FDA Releases New Info About How it Could Regulate Gene Therapy

According to a story from finance.yahoo.com, the US Food and Drug Administration (FDA) has recently released new guidelines that are related to how the agency will regulate and manage the development of gene editing drugs. Gene therapy is an approach to medicine that is undoubtedly starting to pick up steam, and the FDA’s new set of goals will help facilitate how these therapies will be developed.

First and foremost, the agency is making it clear that Accelerated Approval will be a potential option for some gene therapies. This applies more specifically to therapies that will be developed as a single use therapy. These types of gene therapies typically insert a functional gene to completely replace the mutated gene that causes disease symptoms. Some companies that could potentially benefit from this new incentive include the gene therapy Zolgensma, which is currently being tested by Novartis. This therapy is intended as a treatment for spinal muscular atrophy type 1. Another example is an experimental gene therapy being developed by Sarepta Therapeutics as a treatment for Duchenne muscular dystrophy.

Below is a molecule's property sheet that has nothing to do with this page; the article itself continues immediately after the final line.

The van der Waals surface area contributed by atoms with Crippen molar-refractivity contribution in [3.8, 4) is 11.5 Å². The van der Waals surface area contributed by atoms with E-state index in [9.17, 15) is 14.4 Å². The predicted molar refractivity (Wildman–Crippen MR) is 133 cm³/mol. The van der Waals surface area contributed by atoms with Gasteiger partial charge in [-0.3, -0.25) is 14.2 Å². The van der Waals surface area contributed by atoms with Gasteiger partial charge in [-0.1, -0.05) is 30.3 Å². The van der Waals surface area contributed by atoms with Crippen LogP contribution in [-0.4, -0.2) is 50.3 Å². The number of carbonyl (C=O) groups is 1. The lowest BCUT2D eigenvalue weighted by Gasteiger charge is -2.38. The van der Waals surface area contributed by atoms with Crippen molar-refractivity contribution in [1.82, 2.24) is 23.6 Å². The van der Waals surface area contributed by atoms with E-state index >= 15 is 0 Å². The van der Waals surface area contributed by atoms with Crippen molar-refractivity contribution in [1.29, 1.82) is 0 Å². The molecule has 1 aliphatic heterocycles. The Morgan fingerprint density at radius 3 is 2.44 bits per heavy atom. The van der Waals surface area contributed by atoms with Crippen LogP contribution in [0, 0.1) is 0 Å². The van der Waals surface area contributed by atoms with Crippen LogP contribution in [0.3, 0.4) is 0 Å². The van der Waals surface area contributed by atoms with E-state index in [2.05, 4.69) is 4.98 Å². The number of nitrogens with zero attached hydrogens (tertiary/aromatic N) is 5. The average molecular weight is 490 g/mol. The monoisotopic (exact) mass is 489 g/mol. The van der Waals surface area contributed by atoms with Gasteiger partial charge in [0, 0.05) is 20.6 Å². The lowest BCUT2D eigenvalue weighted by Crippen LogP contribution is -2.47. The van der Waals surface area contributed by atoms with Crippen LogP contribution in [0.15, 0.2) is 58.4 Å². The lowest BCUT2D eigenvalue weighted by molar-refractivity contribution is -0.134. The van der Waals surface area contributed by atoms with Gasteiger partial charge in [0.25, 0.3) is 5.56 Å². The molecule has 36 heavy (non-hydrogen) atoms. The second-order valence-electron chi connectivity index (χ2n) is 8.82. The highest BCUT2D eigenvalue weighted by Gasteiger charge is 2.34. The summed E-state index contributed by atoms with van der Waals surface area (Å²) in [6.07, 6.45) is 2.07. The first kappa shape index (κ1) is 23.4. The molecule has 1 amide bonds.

Other gene therapies will be expected to continue down the more conventional development path. The agency specifically noted that therapies that intend to treat a genetic disease by initiating the production of proteins that play a role in a disease should expect the therapy’s development to continue at the standard pace.

The FDA also appears ready to give a helping hand to the developers of CAR-T cell therapies. These drugs are used to treat cancer; while not commonly referred to as a gene therapy, the process of treatment with these therapies involves the extraction of a cancer patient’s T-cells, which are then genetically modified to produce a specific T-cell receptor which will allow them to recognize and attack cancer cells. The agency hopes to help introduce more effective methods for manufacturing CAR-T cell therapies; the FDA states that it is willing to accept real-world data (data outside of clinical trials) for these types of therapies after manufacturing changes have been made.

While these approaches haven’t been made official yet, it is likely that it is only a matter of time. The FDA will soon be dealing with a lot of potential gene therapy candidates; by 2025, the agency expects somewhere between 10 and 20 new gene therapies to be approved per year.


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